My opinion on fitting winter tyres is different to what Adrian described. I can't really see the point. I live in South East where the Winter was 15 days of snow in last 2 years. I used to live in cold country where winter tyres are obligatory, but also people know how to handle winter conditions. Main issue in UK are people going mad when they see 2 inches of melting snow and that includes the idiots spinning their cars around the bends. When the average daily temperature will drop to 0 and when we have 2 months of snow then I will consider winter tyres. Now all you need is a brain. At least to survive the winter down the South- agree Scotland may be different.
For me the point is that I do most of my driving (school run and commuting) early in the morning when there is often a heavy frost and after dark in the evening when it's getting cold again. I agree that average daily temperatures in the UK, especially the south, don't go below zero for long periods. But morning and evening temperatures do.

I also agree that a lot of people drive stupidly in bad conditions. But I stand a better chance of avoiding them if I have not only a brain but also tyres with a good grip!
 

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Same as me. I start my work 7am. I know that now there is some sort of lobbying from tyres manufacturers and you can find "expert" opinions like:

"Also there’s no real reason you can’t use winter tyres all year round in the UK."

I understand that as they wear quite fast, are more expensive that summer ones so that would be a dream of all tyre manufacturers. Anyway as I said I don't really thing there is urgency of winter tyres with mild winters, but that is just mine opinion.
 

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Hi all, I'm a big advocate of winter tyres. The main points in their favour I like:

1 Better grip whenever the temp is below approx 8 degrees, because they are made of a compound with a high silica content, which makes them more grippy at lower temps
2 Better grip in snow and ice, due to their having a tread pattern optimised for these conditions
3 Only cost is initial capital outlay. You are still only wearing down one set of tyres at a time. Possibly cost about 300 GBP, if it saves you going into a ditch or worse, saving paying out for your insurance excess, they seem a bargain.
4 At least twice a year, you (if you're a little handy) or your local garage/tyre shop will have the wheels off your car. Any uneven tyre wear, fluid leaks, brake or suspension problems should get noticed, saving problems for the future.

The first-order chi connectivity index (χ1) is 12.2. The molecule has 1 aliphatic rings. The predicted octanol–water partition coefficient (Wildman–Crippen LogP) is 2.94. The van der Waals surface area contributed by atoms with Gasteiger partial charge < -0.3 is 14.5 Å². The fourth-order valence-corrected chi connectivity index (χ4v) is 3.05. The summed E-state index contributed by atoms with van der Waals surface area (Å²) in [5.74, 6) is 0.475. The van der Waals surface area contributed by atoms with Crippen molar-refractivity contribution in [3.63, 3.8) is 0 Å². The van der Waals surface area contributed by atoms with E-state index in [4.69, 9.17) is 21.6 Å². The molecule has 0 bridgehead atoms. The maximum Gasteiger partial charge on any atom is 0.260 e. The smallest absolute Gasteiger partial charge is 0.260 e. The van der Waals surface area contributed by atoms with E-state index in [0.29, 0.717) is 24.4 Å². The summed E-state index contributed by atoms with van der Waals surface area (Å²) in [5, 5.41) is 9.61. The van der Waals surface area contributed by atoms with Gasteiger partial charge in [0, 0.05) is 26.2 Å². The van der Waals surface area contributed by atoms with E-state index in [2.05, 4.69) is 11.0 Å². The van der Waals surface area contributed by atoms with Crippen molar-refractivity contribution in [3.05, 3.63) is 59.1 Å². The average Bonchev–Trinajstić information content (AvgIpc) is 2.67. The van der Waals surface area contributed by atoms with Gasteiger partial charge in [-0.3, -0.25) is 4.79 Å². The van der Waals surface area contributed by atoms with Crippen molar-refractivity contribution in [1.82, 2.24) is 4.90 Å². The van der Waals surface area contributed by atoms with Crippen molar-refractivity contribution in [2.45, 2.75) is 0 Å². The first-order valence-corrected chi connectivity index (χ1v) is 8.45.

Main points against:

1 Noise. Their tread patterm optimised for snow etc. can make them a little more noisy.
2 Storage. You need to be careful how you store the set not in use. Either hang a couple of shelf brackets, thin bit of wood on top and store them there, or buy a designed tyre rack. Not expensive, Lidl often do then fopr about 6 quid. Abroad, certainly the states/canada, your loc al tyre dealer will often store them for you.
3 People thinking that you're weird. They still haven't caught on in the UK, however in Germany I believe they account for 50% of all tyres bought, I think about 33% for Holland. US, Canada, Scandinavia, most of Europe, pretty much anywhere of our latitude apart from the UK make good use of them, obviously they are all fools and we are right not to bother!

If you do take the plunge, imagine the smile as you pass by the BMW 4x4 with Carlos Fandango alloys, stuck in 2" of snow, as you continue happily on your journey.

Ps I'm not a tyre salesman, but I live in Scotland and work rolling shifts over 24hrs. They've saved me more times than I dare consider.
 

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Discussion Starter #16
Which, of course, is the point. Here's hoping the weather will not make them necessary.

However, just a few days of snow, and the proper tyres could make the difference between getting home or not!
 

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Getting home or not is not the matter of tyres. Especially here in Oxford. I have spent few years in eastern country where winter tyres are not obligatory. They are a must in -10 and with 10 inches of snow but the first year I made it on standard summer tyres. Much slower but still. I remember that despite severe conditions many people couldn't be bothered to change their tyres out there.